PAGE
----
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10 Certolizumab pegol inhibits tumour necrosis factor-induced endothelial cell activation
  1. S K Heathfield1,2,
  2. I Bruce1,
  3. M Y Alexander2
  1. 1Arthritis Research UK Epidemiology Unit, School of Translational Medicine, Faculty of Medical and Human Sciences, University of Manchester, Manchester, UK
  2. 2Cardiovascular Research Group, School of Biomedicine, Faculty of Medical and Human Sciences, University of Manchester, Manchester, UK


Rationale Rheumatoid arthritis (RA) is associated with accelerated atherosclerosis and premature cardiovascular death. Chronic inflammation mediated by tumour necrosis factor (TNF) may contribute to this by promoting endothelial activation, dysfunction and leukocyte recruitment. Anti-TNF therapy has been associated with improved vascular function in RA patients. However, the specific effects of TNF inhibitors on endothelial cell function are largely unknown. We aim to establish whether the anti-TNF therapy certolizumab pegol (CZP) (Cimzia®; UCB, Belgium) modulates the inflammatory response by activated human endothelial cells.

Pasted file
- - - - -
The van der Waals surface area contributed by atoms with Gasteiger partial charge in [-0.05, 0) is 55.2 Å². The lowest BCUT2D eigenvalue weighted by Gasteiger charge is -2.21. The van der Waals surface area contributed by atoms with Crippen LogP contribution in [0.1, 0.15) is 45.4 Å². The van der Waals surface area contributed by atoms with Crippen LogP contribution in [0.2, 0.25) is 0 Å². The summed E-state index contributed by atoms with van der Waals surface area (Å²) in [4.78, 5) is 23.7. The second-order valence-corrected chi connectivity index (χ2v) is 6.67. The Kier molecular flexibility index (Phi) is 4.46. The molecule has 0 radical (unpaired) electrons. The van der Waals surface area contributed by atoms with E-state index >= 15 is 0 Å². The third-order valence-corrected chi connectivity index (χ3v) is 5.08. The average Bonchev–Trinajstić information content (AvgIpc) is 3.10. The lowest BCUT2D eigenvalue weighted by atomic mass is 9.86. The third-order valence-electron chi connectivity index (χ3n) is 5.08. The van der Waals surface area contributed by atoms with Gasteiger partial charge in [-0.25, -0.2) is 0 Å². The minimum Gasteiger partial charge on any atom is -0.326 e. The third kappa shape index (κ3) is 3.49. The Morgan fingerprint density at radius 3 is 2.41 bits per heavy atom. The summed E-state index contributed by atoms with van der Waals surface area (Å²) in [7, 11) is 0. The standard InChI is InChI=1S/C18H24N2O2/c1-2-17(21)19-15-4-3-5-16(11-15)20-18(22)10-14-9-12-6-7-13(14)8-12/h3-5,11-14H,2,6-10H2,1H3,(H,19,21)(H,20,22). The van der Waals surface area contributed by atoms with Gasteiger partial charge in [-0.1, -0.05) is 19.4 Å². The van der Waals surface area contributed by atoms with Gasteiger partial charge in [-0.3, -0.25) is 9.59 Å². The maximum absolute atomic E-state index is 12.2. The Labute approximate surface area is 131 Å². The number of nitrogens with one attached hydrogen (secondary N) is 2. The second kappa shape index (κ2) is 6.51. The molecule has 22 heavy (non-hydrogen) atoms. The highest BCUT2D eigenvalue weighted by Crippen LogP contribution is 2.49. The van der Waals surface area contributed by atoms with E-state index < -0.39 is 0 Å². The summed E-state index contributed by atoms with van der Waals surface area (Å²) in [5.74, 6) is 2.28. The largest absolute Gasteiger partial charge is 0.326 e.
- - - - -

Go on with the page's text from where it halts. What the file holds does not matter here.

Methods and Results Human aortic endothelial cells (HAoECs) were cultured in vitro and exposed to (i) TNF alone, (ii) TNF plus CZP, or (iii) neither agent. Microarray analysis detected at least twofold higher expression of 115 genes after exposure of HAoEC to TNF, compared to control untreated cells. 22.6% of the increased genes were associated with the immune response and 9.6% encoded adhesion/cell surface molecules. In particular, genes for E-selectin, VCAM-1 and ICAM-1 were significantly upregulated by TNF treatment, which was validated by qPCR. Notably, treatment of HAoEC with the TNF/CZP cocktail prevented the up-regulation of these genes, resulting in an expression pattern similar to that detected in control cells. Immunocytochemistry confirmed the NFkB pathway as a downstream target of TNF-induced HAoEC activation, since the TNF-induced nuclear translocation of NFkB was prevented in the presence of CZP.

Conclusions The clinically available anti-inflammatory agent CZP eliminates upregulation of adhesion molecules by endothelial cells. Whether this TNF inhibitor contributes to improved endothelial function in patients is currently under investigation.

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